Lisa is excited to join our efforts to raise awareness and decrease the stigma associated with epilepsy. Even our friend in the coffee shop was searching to understand how his misconceptions could align with the normal-appearing women sitting 2 feet from his table.  The more we talk, the more we understand.  Please pass it on.

 

 

My Story

My son’s birthday.

Christmas Day.

My tenth anniversary.

The Fourth of July.

Last Wednesday.

Today.

These are some of the recent days in my life that have been interrupted by seizures.

In many ways, the story of my Epilepsy is a story of disguise.

Different people can get Epilepsy in different ways.  Soldiers can have Epilepsy as a result of a traumatic brain injury sustained on the battlefield.  Some children may inherit Epilepsy as a part of a genetic syndrome that causes seizures.  My Epilepsy was caused by a prolonged seizure associated with fever when I had a virulent case of influenza at 16 months of age.  My first seizure, which lasted over 30 minutes, left a scar deep in my brain that served as a starting point for my future seizures.  The complex partial seizures, or seizures that only involve part of my brain, that I have had since adolescence frequently sneak up and dance around the edges of my consciousness, stealing slivers of my alertness just enough to leave me tired and spent after 15 – 30 seconds of involuntary swallowing and clenching of my left hand.  And although the partial seizures are subtle enough that only those closest to me would know something was amiss, they leave me feeling as if I have been battered, bruised, and in a fog for the rest of the day.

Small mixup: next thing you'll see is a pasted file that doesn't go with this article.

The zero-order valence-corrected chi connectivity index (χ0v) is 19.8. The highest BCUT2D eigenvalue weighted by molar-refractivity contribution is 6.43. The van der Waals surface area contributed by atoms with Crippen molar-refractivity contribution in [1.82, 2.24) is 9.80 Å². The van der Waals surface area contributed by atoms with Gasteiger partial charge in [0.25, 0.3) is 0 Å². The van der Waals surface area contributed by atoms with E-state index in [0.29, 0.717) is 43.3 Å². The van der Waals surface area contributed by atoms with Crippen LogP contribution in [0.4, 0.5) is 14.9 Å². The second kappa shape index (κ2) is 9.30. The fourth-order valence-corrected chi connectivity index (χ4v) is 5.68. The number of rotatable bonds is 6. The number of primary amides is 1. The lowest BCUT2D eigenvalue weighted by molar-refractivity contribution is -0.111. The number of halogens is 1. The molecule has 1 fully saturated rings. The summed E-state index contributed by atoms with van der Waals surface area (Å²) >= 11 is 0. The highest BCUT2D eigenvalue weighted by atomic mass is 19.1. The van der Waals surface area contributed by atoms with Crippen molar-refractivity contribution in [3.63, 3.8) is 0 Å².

I have learned to hide my symptoms as much as possible.  In a world where there are still many misconceptions about seizures and Epilepsy, I find others squirming uncomfortably when I confess that I continue to have uncontrolled seizures. I notice colleagues changing the subject quickly when I mention Epilepsy.  Anytime I feel the characteristic aura of a looming seizure, I search for a safe place to sit and hide in case the simple seizure generalizes into something more.